Although the timing on delivery remains unclear, Russia has vowed to fulfill its contract for advanced surface-to-air missiles with Iran, despite protests from the United States and other Western nations.
The Wall Street Journal explains that Russia finalized an $800 million deal for S-300 missiles with Iran in 2007, but delayed delivery under pressure from the U.S. and Israel. The Iranians filed a $4 billion suit with the International Arbitration Court in Geneva for breach of contract. The Russians announced they were lifting their self-imposed ban on delivery a few months ago, and believe the Iranians will drop their lawsuit as a result.
“The contract for the delivery of the S-300 to Iran was not only signed, but has already entered into force,” said Sergei Chemezov of Rostec Corporation, whose Rosobornexport subsidiary will provide the weapons to Iran.
The remaining detail to be cleared up is the timetable for delivery. In April, the WSJ reported Iranian officials anticipating receipt of their missiles by the end of 2015, but the Russians have said it will take a little longer than that. A BBC report on the missile sale quotes Russian officials saying “the first batch could be delivered 18 months after Iran has specified the S-300 type that it wants,” referring to the many variants of the system that are available.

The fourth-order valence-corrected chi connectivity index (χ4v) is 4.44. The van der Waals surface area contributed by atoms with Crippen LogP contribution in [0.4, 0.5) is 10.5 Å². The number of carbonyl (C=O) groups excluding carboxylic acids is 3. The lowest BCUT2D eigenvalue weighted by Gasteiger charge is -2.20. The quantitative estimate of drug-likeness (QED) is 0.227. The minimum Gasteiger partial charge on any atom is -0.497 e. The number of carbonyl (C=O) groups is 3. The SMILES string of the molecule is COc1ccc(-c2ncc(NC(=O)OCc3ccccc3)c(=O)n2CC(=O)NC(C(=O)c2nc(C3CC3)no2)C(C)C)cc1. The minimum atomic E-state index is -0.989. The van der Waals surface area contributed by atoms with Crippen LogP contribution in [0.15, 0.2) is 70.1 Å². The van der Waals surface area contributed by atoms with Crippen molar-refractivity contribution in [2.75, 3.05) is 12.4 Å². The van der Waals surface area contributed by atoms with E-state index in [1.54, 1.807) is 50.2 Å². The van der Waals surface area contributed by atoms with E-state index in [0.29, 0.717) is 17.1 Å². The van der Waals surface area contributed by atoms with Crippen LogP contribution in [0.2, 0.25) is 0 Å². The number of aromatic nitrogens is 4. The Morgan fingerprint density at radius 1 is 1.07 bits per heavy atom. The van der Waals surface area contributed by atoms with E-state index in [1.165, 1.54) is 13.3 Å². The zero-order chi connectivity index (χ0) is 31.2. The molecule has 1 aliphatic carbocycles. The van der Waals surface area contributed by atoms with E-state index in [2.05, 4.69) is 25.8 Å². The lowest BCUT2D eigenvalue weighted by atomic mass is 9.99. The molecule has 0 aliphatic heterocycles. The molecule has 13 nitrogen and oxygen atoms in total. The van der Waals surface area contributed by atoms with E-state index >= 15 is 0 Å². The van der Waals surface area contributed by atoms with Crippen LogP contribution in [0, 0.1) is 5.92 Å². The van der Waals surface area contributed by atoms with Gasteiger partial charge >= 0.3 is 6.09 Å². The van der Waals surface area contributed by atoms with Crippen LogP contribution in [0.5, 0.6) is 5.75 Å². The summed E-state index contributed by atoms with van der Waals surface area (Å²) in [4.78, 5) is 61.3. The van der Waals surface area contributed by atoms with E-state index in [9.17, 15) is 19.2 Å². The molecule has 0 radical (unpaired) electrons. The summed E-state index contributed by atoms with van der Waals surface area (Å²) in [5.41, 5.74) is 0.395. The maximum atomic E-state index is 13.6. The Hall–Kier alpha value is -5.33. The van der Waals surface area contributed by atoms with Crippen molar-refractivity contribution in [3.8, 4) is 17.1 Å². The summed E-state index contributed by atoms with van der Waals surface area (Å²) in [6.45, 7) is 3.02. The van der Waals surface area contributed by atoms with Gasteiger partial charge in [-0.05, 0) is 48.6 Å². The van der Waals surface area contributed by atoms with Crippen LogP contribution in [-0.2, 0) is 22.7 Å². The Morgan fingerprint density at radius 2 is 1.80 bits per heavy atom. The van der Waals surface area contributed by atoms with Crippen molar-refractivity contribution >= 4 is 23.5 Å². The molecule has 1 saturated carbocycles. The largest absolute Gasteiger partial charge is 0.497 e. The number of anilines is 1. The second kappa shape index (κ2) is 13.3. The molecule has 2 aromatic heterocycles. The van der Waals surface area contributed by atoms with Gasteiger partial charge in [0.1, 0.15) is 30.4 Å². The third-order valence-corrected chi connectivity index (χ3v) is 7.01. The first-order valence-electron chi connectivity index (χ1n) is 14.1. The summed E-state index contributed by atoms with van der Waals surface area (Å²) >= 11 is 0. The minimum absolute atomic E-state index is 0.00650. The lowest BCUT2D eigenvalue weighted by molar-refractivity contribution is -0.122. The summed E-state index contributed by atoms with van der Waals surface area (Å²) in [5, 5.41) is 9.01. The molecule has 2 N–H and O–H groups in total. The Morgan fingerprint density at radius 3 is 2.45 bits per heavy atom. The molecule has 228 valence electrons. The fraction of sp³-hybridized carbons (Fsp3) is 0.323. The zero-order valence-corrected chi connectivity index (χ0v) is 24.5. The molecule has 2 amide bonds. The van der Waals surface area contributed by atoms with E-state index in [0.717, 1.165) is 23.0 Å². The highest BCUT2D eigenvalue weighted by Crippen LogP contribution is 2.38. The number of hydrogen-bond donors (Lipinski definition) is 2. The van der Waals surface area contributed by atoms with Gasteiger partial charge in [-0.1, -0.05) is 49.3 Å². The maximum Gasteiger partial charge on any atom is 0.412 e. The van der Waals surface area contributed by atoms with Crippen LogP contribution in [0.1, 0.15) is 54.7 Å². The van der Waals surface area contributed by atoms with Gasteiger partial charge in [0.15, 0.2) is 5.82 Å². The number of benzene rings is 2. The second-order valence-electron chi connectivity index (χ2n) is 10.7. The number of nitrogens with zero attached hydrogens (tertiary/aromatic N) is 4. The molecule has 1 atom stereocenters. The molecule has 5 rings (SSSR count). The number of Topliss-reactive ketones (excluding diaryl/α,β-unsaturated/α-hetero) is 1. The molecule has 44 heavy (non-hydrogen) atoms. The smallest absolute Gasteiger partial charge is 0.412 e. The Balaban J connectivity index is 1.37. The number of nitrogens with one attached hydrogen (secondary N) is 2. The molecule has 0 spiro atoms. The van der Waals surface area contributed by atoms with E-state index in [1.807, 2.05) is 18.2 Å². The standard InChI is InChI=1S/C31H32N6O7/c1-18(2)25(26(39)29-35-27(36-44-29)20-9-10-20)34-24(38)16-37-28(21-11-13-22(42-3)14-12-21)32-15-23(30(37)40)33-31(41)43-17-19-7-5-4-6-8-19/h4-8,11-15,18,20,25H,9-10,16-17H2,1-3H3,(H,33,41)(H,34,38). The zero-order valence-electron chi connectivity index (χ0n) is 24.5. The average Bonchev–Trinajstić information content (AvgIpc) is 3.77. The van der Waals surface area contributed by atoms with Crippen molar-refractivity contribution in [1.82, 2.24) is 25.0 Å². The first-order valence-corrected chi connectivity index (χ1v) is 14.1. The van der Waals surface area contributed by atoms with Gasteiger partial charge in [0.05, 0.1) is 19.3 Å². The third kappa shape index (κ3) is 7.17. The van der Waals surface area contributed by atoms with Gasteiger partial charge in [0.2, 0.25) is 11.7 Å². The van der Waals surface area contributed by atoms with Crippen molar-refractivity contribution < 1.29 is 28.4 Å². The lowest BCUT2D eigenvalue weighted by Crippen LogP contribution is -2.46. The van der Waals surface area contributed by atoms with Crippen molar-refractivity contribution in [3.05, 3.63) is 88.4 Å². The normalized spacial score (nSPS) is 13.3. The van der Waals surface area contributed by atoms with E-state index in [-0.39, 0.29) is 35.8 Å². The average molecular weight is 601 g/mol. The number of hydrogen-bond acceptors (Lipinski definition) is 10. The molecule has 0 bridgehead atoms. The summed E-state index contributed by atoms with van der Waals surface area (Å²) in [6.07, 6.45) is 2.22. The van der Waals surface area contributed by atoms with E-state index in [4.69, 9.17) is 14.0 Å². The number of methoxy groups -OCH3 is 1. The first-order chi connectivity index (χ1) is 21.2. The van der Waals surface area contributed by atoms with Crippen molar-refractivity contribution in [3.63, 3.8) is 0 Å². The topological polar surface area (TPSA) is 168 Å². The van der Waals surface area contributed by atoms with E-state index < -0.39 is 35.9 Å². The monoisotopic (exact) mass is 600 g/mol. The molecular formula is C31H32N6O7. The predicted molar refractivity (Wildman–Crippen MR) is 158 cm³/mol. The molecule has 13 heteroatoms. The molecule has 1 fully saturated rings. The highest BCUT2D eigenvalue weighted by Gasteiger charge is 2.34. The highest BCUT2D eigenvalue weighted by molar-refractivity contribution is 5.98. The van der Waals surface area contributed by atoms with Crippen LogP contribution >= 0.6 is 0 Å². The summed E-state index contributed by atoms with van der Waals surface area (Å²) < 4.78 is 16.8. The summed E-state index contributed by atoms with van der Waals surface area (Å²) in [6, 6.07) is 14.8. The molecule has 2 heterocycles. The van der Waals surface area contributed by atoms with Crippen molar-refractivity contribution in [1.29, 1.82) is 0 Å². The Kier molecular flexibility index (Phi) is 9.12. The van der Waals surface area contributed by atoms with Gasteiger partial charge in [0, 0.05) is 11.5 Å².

One of those variants, the S-300B4, “can shoot down any medium-range missile in the world today, flies at five times the speed of sound and has a range of 400km (248 miles),” according to the BBC article. DefenseNews notes that Moscow has offered the Iranians more “modern” versions of the weapons, now that the long-delayed contract is moving forward.
The BBC notes that Saudi Arabia has joined the U.S. and Israel in denouncing the sale of these missiles to Iran. Naturally, one of the major concerns is that once Iran deploys these surface-to-air defenses, it will be much harder to act against their nuclear program, in the event they violate the disarmament plan.